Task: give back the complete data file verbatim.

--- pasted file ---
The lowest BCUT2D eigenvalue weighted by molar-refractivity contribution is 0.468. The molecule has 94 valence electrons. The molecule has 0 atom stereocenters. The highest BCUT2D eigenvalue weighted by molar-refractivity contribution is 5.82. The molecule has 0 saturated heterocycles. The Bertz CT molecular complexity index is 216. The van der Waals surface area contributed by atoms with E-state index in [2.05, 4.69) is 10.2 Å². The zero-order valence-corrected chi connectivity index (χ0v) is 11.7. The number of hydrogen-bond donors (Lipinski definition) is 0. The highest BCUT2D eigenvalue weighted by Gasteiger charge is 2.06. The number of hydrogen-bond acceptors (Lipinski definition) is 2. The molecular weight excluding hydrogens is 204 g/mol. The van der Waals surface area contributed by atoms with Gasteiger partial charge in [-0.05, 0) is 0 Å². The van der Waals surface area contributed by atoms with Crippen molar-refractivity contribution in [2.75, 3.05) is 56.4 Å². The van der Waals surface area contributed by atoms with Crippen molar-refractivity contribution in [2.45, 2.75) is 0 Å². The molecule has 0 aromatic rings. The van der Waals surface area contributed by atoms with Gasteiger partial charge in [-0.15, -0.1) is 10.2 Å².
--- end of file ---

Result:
The lowest BCUT2D eigenvalue weighted by molar-refractivity contribution is 0.468. The molecule has 94 valence electrons. The molecule has 0 atom stereocenters. The highest BCUT2D eigenvalue weighted by molar-refractivity contribution is 5.82. The molecule has 0 saturated heterocycles. The Bertz CT molecular complexity index is 216. The van der Waals surface area contributed by atoms with E-state index in [2.05, 4.69) is 10.2 Å². The zero-order valence-corrected chi connectivity index (χ0v) is 11.7. The number of hydrogen-bond donors (Lipinski definition) is 0. The highest BCUT2D eigenvalue weighted by Gasteiger charge is 2.06. The number of hydrogen-bond acceptors (Lipinski definition) is 2. The molecular weight excluding hydrogens is 204 g/mol. The van der Waals surface area contributed by atoms with Gasteiger partial charge in [-0.05, 0) is 0 Å². The van der Waals surface area contributed by atoms with Crippen molar-refractivity contribution in [2.75, 3.05) is 56.4 Å². The van der Waals surface area contributed by atoms with Crippen molar-refractivity contribution in [2.45, 2.75) is 0 Å². The molecule has 0 aromatic rings. The van der Waals surface area contributed by atoms with Gasteiger partial charge in [-0.15, -0.1) is 10.2 Å².